The decades of the 1930s and 1940s
witnessed a demographic shift in the Chinese American community. Between 1900
and 1940 the percentage of Chinese Americans born in the United States grew from
10% to 51%.1 For the first time, cities like Los Angeles had a
sizable native-born Chinese American population. Unlike many of their parents
who tended to see themselves first and foremost as Chinese, many of the young
people who came of age in the 1930s and 1940s began to define themselves not as
immigrants but as Chinese Americans, developing a youth culture that
was uniquely their own.
Most of the young people who came of age
during this period in Los Angeles attended high schools like Belmont, Lincoln or
Polytechnic, racially diverse schools that provided opportunities for young
Chinese Americans to interact and befriend classmates from a wide range of
ethnic and racial backgrounds. At school, Chinese American students joined after
school clubs and sports with children of other racial backgrounds allowing them
to interact with a wide variety of people in a way that had been impossible for
earlier generations of Chinese Americans.
Outside of school, they participated in
activities and groups quite distinct from the activities and groups that their
parents joined. Young Chinese Americans founded ,
such as the Guardsmen and the Wah Kue and marching bands, like the Mei Wah Drum
Corp. They spent time at places like the CFO gas
station. They began to attend Christian churches, like the Chinese Presbyterian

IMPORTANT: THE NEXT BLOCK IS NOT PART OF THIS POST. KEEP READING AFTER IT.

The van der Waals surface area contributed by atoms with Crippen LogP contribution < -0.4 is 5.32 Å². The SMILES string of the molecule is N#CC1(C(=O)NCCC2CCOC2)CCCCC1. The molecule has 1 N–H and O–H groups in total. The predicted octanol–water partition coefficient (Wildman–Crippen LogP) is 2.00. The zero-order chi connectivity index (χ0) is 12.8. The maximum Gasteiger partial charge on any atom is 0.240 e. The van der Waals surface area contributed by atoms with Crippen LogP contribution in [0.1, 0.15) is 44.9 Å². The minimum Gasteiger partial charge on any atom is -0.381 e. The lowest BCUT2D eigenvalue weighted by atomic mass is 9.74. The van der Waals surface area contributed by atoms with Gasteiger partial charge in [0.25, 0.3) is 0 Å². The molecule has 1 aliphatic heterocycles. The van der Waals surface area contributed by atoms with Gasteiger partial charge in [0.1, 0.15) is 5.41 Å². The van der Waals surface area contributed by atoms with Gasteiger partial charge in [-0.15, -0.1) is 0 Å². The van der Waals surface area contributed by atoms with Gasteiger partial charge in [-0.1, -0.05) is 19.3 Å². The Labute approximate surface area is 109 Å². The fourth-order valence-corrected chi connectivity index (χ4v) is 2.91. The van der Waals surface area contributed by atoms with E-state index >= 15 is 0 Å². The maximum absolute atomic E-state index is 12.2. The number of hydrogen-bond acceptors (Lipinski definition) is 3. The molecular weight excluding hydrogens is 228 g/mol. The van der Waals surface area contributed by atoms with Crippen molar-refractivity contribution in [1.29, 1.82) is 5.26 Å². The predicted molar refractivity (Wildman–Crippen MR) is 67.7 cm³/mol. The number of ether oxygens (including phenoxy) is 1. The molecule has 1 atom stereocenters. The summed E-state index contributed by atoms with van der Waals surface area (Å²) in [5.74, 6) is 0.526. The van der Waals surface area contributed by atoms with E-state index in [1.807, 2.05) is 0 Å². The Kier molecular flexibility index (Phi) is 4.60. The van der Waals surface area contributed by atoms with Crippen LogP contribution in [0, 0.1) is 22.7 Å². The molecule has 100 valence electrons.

Church. They attended Chinese school in the evenings and on weekends to help
assuage their parents’ worries that they didn’t know enough of the Chinese
language. All of these activities were quite different from the district and
family associations that members of their parents’ generation joined.
As these Chinese Americans came of age,
they served in the US armed forces and helped on the home front in the Second
World War. Fighting for the country of their birth, many returned from the war
with a strengthened sense of themselves as Americans. While they were certainly
not immune from the racism that their parents’ generation had faced, for many
Chinese Americans service in World War II helped further solidify a sense of
belonging to the country of their birth. In short, the decades of the 1930s and
1940s saw the development of a Chinese American youth culture and social network
quite distinct from that developed by earlier generations of Chinese Americans.
The essays and video clips in this section explore the various youth activities
that Chinese Americans in Los Angeles participated in during this pivotal period
1 According to the US census, in 1900 there were 9,010 native-born
Chinese Americans out of a total population of 89,863. In 1940, there were
40,262 native-born Chinese Americans out of a total population of 77, 504.
Between 1900 and 1940, the percentage of Native-born Chinse Americans increased
from 10% to 51.9%. See Judy Yung, Unbound Feet: A Social History of Chinese
Women in San Francisco (Berkeley: University of California Press, 1995), 303.
© 2008 Chinese Historical Society of Southern California.